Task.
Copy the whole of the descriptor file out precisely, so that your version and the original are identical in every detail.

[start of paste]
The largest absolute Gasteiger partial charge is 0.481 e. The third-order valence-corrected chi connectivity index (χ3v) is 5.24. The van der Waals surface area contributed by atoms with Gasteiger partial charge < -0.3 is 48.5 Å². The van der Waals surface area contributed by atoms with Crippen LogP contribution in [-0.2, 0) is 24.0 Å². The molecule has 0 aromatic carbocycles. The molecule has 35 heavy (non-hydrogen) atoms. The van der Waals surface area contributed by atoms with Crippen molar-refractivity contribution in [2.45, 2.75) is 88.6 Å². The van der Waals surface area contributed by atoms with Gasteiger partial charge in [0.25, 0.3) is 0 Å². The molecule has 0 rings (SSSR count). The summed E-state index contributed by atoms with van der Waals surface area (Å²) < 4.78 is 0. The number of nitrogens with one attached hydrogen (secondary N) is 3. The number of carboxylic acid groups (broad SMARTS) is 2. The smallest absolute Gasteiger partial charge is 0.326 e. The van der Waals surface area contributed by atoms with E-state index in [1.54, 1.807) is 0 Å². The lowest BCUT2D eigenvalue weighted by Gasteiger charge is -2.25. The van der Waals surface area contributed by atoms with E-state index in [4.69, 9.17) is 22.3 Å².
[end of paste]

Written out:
The largest absolute Gasteiger partial charge is 0.481 e. The third-order valence-corrected chi connectivity index (χ3v) is 5.24. The van der Waals surface area contributed by atoms with Gasteiger partial charge < -0.3 is 48.5 Å². The van der Waals surface area contributed by atoms with Crippen LogP contribution in [-0.2, 0) is 24.0 Å². The molecule has 0 aromatic carbocycles. The molecule has 35 heavy (non-hydrogen) atoms. The van der Waals surface area contributed by atoms with Crippen molar-refractivity contribution in [2.45, 2.75) is 88.6 Å². The van der Waals surface area contributed by atoms with Gasteiger partial charge in [0.25, 0.3) is 0 Å². The molecule has 0 rings (SSSR count). The summed E-state index contributed by atoms with van der Waals surface area (Å²) < 4.78 is 0. The number of nitrogens with one attached hydrogen (secondary N) is 3. The number of carboxylic acid groups (broad SMARTS) is 2. The smallest absolute Gasteiger partial charge is 0.326 e. The van der Waals surface area contributed by atoms with E-state index in [1.54, 1.807) is 0 Å². The lowest BCUT2D eigenvalue weighted by Gasteiger charge is -2.25. The van der Waals surface area contributed by atoms with E-state index in [4.69, 9.17) is 22.3 Å².